This marks yet another rung down on John Travolta’s ladder of career ignominy after his most recent flops, Gotti and Speed Kills. It’s a grotesque drama in which Travolta plays a disturbed fan. It would be risible if it weren’t so offensive, mean-spirited and, frankly, nasty. Sporting a pudding-bowl haircut, too-small bike helmet and deploying an overdone shuffling gait, Travolta stars as Moose, an isolated obsessive living on the fringes of Los Angeles’ celebrity culture. At night, he busks for a living on Hollywood Boulevard – in costume as a British bobby (complete with Dick Van Dyke-style accent). The aim is to get enough scratch to fund his collection of movie memorabilia, a good chunk of which is devoted to his hero, one-time C-list action star Hunter Dunbar (Devon Sawa). When Moose’s only friend, paparazza Leah (Ana Golja) ill-advisedly shows Moose how to find out where Dunbar lives using a star-map phone app, she enables a serious bout of stalking that goes wrong.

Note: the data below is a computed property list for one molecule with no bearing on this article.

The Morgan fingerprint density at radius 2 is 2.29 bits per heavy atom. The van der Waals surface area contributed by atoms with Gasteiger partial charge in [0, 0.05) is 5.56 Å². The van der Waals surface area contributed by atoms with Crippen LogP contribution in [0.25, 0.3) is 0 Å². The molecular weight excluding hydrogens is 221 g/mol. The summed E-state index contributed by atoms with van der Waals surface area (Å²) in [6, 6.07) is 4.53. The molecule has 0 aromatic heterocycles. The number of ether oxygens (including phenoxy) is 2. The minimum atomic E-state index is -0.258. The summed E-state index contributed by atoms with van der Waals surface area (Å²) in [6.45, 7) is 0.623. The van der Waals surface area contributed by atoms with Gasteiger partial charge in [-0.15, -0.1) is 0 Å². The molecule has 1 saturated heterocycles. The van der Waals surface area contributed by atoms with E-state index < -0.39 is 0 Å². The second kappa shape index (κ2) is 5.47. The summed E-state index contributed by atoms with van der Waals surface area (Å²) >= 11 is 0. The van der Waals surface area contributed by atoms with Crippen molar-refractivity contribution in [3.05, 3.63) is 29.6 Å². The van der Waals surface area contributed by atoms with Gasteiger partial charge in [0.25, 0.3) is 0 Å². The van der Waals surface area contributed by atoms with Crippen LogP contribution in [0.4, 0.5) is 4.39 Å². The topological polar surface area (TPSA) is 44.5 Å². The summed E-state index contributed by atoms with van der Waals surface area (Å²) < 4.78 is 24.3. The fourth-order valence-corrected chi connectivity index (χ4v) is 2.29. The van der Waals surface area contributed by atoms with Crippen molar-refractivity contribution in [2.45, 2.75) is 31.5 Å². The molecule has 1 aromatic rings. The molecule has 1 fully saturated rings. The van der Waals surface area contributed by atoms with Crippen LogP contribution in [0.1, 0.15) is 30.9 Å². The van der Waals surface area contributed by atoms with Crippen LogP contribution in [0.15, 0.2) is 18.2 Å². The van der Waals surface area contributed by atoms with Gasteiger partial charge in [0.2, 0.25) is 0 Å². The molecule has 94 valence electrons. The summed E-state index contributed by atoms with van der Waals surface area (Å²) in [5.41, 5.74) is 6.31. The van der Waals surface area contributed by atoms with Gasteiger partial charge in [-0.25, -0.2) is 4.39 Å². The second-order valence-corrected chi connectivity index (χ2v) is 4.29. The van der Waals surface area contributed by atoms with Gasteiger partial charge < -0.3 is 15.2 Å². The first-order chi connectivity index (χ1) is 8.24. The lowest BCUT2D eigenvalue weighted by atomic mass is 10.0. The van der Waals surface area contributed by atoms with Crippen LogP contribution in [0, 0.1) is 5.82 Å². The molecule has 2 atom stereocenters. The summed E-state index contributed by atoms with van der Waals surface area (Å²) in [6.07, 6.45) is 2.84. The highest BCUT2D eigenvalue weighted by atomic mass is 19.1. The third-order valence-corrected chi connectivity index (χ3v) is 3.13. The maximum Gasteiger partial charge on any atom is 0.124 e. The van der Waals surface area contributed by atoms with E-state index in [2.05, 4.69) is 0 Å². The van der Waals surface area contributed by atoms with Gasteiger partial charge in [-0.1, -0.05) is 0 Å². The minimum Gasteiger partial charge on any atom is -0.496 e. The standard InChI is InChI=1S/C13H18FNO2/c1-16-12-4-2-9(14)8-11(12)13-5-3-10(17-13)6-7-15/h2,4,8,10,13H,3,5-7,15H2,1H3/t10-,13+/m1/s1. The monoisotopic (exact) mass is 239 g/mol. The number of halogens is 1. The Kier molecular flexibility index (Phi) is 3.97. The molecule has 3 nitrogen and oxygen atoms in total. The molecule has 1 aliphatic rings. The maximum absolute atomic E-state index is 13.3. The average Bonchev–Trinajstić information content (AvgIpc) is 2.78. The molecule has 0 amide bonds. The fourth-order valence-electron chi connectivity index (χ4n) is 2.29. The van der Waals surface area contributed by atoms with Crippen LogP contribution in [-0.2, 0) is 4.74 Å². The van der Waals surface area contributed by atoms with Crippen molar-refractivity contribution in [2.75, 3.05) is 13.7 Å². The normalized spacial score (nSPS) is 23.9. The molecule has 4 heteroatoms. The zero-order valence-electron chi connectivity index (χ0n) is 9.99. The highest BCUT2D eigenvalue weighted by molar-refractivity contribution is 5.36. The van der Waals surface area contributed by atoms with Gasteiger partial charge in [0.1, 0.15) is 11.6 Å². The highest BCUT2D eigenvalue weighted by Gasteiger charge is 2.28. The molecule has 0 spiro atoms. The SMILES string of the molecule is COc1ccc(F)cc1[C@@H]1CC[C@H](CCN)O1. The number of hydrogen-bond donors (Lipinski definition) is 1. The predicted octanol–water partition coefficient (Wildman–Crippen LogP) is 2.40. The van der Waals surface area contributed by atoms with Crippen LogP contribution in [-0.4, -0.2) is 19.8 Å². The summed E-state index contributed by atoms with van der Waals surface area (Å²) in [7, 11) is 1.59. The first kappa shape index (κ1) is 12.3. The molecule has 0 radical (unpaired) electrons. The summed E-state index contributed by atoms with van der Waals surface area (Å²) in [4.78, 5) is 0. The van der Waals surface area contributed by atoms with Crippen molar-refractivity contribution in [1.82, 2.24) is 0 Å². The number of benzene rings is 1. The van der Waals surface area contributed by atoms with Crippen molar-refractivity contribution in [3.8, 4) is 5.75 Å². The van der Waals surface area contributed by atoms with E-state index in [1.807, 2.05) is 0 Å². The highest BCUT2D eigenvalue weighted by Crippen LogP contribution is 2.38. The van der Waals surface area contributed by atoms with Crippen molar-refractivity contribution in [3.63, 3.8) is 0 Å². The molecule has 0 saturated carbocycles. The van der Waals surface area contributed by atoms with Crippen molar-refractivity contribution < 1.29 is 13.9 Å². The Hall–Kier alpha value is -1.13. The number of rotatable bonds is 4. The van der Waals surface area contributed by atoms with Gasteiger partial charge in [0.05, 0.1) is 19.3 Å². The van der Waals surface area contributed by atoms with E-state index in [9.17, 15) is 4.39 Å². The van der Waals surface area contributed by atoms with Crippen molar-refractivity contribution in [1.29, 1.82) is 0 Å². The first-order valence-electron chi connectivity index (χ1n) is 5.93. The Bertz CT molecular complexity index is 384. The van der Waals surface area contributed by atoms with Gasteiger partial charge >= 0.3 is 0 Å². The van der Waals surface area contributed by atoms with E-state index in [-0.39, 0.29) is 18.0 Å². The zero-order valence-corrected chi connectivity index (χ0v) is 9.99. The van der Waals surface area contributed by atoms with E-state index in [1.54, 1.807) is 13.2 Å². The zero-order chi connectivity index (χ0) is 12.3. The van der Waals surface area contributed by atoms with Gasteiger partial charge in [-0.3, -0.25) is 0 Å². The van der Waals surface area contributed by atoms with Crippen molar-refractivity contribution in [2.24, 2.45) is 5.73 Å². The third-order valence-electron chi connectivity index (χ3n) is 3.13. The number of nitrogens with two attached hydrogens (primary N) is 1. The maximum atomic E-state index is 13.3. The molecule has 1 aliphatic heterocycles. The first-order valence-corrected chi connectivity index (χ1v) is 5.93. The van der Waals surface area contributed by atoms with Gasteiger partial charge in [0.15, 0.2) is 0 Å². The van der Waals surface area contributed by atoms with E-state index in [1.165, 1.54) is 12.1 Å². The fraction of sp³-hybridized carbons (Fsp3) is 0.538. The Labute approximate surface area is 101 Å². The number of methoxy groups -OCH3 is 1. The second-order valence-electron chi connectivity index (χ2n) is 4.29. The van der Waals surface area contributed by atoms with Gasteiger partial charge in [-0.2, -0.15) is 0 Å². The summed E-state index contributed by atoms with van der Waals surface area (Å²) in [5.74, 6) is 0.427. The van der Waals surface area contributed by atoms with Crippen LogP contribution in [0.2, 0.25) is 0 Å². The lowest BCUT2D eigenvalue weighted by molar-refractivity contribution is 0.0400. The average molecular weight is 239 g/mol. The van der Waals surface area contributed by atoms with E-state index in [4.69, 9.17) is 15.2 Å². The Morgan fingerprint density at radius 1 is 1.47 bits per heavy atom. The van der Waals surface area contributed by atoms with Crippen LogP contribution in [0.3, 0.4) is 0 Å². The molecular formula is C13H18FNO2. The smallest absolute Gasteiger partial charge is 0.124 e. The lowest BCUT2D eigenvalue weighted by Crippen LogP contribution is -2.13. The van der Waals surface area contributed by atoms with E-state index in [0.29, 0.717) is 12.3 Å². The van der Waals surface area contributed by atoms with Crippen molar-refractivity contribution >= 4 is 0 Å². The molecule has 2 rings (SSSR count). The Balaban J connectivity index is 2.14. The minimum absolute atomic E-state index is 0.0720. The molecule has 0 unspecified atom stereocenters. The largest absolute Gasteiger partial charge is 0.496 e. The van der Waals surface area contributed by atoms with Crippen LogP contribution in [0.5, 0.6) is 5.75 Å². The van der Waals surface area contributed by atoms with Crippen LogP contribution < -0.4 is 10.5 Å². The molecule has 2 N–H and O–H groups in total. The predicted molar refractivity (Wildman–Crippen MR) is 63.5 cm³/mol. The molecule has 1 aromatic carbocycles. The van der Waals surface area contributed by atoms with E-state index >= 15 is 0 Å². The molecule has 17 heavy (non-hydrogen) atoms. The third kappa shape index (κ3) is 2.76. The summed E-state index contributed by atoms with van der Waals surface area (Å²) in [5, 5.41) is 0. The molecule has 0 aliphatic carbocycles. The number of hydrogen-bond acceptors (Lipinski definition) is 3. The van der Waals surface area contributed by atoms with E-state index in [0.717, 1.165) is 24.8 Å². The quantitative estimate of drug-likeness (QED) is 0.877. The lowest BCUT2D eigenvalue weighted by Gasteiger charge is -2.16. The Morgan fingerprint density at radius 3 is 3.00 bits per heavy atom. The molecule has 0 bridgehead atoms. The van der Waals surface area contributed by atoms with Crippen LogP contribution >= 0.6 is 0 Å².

On the surface, that all might make this sound like a ho-hum variant on the well-trodden crazed-stan genre that encompasses works both pulpy (such as The Fan) and potent (Misery, The King of Comedy). Former Limp Bizkit frontman Fred Durst, who writes and directs here, apparently was inspired by his own experience of being stalked by an admirer, which maybe accounts for the atmosphere of narcissistic self pity. But what really makes this film contemptible is Travolta’s deployment of classically autistic behaviours to portray Moose, a display made all the more sinister given its skill. But given the trajectory of the story, it’s as if we are meant to infer that Moose deserves to be punished for his condition.
On top of all that, there’s a sprinkling of misogyny, faint racism and class snobbery that makes this an unpleasant watch any way you slice it.
Source: The Guardian